To be heard is a deeply honoring experience for our bodies, When we feel that we are not being listened to or being dismissed our bodies actually contract.
Jennifer, what you have shared in this article is of great value. Where and why did we become so lost in statistics, that one research is superior than another.
During my health care profession, I had difficulty understanding quantitative research when my whole body resonated with qualitative research. Knowing what other people were thinking or feeling for me bought value and understanding as to where they were at. Agree statistics is needed, for example, the number of people suffering heart disease, or obesity, etc. but where is the vital data about what is going on for them? What led them to be part of this statistic is of importance? And when we begin to tap into this, then we can truly be on the healing path to self care and nurturing of ourselves.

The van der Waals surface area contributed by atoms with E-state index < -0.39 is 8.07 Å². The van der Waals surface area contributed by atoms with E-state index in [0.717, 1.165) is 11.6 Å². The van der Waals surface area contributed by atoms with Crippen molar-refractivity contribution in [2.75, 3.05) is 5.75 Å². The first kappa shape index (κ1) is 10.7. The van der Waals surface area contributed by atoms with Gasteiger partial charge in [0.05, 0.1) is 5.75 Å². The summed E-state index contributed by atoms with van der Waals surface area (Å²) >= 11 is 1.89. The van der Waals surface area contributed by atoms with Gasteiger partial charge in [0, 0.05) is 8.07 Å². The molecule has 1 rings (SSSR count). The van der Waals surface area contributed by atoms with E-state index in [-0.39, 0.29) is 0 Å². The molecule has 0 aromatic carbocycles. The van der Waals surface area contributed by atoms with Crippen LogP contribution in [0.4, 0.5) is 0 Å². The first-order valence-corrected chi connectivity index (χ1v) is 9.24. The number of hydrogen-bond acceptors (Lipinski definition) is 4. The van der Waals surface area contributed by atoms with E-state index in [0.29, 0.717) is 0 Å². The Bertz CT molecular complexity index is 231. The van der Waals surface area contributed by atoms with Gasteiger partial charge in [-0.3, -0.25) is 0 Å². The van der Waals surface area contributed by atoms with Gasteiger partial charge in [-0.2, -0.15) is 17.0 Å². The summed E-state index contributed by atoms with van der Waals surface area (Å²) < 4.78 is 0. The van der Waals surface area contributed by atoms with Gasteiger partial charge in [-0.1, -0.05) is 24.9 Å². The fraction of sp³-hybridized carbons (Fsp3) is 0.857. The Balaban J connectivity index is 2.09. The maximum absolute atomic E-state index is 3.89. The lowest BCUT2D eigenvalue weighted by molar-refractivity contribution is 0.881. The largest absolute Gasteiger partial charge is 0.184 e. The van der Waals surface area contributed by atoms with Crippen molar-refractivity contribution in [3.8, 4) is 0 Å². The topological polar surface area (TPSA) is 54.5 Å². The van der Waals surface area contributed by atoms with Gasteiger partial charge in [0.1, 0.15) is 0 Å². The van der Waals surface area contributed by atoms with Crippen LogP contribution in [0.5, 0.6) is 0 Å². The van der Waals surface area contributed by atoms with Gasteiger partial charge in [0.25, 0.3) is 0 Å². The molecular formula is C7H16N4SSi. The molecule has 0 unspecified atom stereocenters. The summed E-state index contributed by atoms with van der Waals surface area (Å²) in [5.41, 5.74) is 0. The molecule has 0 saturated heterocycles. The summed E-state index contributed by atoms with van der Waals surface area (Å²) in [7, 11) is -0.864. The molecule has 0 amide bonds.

When I take part in a survey I often wonder how useful my answers would really be. I read a question and answer either yes/no or choose a closest one from the options given etc., and I often felt like my answers would need further explanation. Collecting and analyzing such data must be a big, complex job, I can only imagine.
We could ask is the outcome the important part of the research or is the how we go about all the details within the research? So knowing in this case that people were going to be interviewed to share their experience, essentially encouraging and supporting another’s expression, could this as important as the outcome? Maybe we could do research on the value of the interview process in research??
Jennifer, you’ve raised an interesting question, ‘how we go about all the details within the research?’. I was once a research assistant and as much as it was interesting on the one hand, I was bored out of my brain in the other. Trolling though articles to support the end research project, that led to a new policy was not the most riveting experience, but looked great on my CV. It kind of felt, I needed to find the articles that supported the end result. And did we get to the core issue in the end? in my opinion, no.